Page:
In 1889, Robert Louis Stevenson, Scottish author of the adventure classic Treasure Island, purchased approximately 162 hectares of bushland at the foot of Mt. Vaea, three and a half km inland from Apia and high above the sea, for US$4,000. Stevenson named the place Vailima, meaning "five waters," for the small streams that ran across the property, and here he built his home and spent the last five years of his life.
During a power struggle between rival Samoan factions, some chiefs were imprisoned at Mulinu'u. Stevenson visited them in confinement, and to show their gratitude, these chiefs built him a road up to Vailima when they were released.
The Samoans called Stevenson Tusitala, or "Teller of Tales." On December 3, 1894, at the age of 44, Stevenson suffered a fatal brain hemorrhage while helping his wife Fanny prepare dinner. He's buried just below the summit of Mt. Vaea, overlooking Vailima, as he'd requested.
The stately mansion with its beautiful tropical gardens was first sold to a retired German businessman, then bought by the German government as the official residence of their governor. Of the present complex, Stevenson had the central building erected in 1890, and in 1891-1892, the east wing was added to provide proper quarters for his mother. The Germans built the westernmost wing in 1897. The N.Z. regime took it over when they assumed power in 1914, and until the 1990s Villa Vailima was Government House, official residence of Samoa's head of state.
In early 1992, after Hurricane Val did serious damage to Vailima, Mormon businessmen from Utah and Arizona obtained a 60-year lease on the property with the intention of creating a museum. The complex was largely rebuilt, and in 1994 the Robert Louis Stevenson Museum opened on the centenary of the writer's death. You'll be led through a series of bedrooms dedicated to various members of the Stevenson family, but all of the furniture and heirlooms on display are replicas except for three chairs and a few books. Temporary exhibits are housed in a gallery upstairs in the west wing and you may visit these on your own after the tour. There's a marvelous view from the breezy upper verandah.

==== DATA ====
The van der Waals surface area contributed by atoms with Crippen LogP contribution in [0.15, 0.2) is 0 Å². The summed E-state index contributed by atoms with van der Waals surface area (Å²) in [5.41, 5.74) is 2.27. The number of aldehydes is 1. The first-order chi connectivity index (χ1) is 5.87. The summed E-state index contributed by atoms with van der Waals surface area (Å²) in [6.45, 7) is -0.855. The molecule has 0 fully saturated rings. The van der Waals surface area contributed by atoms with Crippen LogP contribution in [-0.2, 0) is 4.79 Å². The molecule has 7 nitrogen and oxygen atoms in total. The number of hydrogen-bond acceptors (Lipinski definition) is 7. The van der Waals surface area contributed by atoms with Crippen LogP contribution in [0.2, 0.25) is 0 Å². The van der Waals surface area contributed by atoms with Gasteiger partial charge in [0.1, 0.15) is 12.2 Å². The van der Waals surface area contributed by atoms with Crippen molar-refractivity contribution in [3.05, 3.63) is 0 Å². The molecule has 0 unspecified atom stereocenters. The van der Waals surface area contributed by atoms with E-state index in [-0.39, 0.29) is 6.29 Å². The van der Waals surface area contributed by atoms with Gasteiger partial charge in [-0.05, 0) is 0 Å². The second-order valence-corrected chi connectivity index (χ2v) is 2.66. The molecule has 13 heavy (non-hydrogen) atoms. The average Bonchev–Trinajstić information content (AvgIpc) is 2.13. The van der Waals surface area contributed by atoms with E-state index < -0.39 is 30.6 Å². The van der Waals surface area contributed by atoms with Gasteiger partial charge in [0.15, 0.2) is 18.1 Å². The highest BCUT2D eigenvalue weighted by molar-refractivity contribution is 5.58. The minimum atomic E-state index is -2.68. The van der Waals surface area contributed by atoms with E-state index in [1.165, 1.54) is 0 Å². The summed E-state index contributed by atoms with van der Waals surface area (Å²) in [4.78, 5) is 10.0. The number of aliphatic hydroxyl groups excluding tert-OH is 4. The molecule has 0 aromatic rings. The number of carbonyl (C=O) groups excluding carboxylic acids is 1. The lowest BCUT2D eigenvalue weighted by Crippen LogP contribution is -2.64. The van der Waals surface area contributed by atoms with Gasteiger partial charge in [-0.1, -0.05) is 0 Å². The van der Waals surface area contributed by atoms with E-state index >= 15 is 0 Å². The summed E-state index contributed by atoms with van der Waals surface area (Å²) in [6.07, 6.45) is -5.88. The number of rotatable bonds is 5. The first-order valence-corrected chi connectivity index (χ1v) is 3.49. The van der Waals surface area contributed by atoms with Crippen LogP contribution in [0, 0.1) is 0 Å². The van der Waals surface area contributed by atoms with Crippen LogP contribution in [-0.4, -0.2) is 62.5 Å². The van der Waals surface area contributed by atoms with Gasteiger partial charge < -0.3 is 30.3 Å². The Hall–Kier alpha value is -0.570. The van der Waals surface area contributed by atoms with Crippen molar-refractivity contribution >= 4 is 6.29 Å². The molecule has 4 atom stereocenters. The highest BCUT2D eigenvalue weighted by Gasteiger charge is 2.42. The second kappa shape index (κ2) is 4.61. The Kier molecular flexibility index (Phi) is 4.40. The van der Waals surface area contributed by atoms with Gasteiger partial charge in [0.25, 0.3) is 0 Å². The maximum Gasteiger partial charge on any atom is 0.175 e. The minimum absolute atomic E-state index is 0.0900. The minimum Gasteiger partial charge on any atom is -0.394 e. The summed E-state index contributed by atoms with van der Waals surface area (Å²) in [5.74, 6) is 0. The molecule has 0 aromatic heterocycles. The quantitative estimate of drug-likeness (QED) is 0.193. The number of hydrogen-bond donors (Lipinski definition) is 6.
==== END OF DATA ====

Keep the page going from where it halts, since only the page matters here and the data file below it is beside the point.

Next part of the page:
Admission to the house is S$15 for adults and S$5 for children under 11. It's open weekdays 0900-1530, Saturday 0830-1200, with the last tour commencing 30 minutes before closing. Entry to the museum grounds is free.
In 1978, a Botanical Garden Reserve with a loop trail was established at the bottom of the hill adjoining Vailima. Adjacent is a pool for swimming and a small waterfall (dry except during the rainy months). The hiking trail up to Stevenson's grave on Mt. Vaea begins here, and both it and the gardens are open Monday to Saturday from 0600 to 1800, admission free. The hourly Avele or Vaoala buses will bring you directly here from the markets, otherwise take a taxi.
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